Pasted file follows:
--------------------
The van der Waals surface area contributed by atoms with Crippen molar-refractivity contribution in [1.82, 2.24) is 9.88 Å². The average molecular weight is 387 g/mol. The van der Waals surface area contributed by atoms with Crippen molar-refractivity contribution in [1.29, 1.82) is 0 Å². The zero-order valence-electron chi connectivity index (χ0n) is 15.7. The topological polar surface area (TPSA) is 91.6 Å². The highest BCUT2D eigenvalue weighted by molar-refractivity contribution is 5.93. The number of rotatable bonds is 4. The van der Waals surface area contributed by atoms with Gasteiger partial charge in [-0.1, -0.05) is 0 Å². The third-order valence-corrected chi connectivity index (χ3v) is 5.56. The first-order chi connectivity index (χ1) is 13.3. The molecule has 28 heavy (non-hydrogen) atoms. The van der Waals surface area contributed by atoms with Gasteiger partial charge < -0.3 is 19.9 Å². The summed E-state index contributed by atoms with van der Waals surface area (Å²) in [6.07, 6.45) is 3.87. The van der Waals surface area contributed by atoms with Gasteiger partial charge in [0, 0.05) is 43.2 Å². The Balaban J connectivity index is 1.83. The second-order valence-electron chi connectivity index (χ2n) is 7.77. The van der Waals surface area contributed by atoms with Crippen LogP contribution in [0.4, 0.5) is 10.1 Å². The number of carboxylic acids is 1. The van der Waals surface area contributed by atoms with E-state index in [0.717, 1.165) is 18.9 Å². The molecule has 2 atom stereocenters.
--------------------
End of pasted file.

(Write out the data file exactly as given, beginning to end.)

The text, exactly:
The van der Waals surface area contributed by atoms with Crippen molar-refractivity contribution in [1.82, 2.24) is 9.88 Å². The average molecular weight is 387 g/mol. The van der Waals surface area contributed by atoms with Crippen molar-refractivity contribution in [1.29, 1.82) is 0 Å². The zero-order valence-electron chi connectivity index (χ0n) is 15.7. The topological polar surface area (TPSA) is 91.6 Å². The highest BCUT2D eigenvalue weighted by molar-refractivity contribution is 5.93. The number of rotatable bonds is 4. The van der Waals surface area contributed by atoms with Gasteiger partial charge in [-0.1, -0.05) is 0 Å². The third-order valence-corrected chi connectivity index (χ3v) is 5.56. The first-order chi connectivity index (χ1) is 13.3. The molecule has 28 heavy (non-hydrogen) atoms. The van der Waals surface area contributed by atoms with Gasteiger partial charge < -0.3 is 19.9 Å². The summed E-state index contributed by atoms with van der Waals surface area (Å²) in [6.07, 6.45) is 3.87. The van der Waals surface area contributed by atoms with Gasteiger partial charge in [0, 0.05) is 43.2 Å². The Balaban J connectivity index is 1.83. The second-order valence-electron chi connectivity index (χ2n) is 7.77. The van der Waals surface area contributed by atoms with Crippen LogP contribution in [0.4, 0.5) is 10.1 Å². The number of carboxylic acids is 1. The van der Waals surface area contributed by atoms with E-state index in [0.717, 1.165) is 18.9 Å². The molecule has 2 atom stereocenters.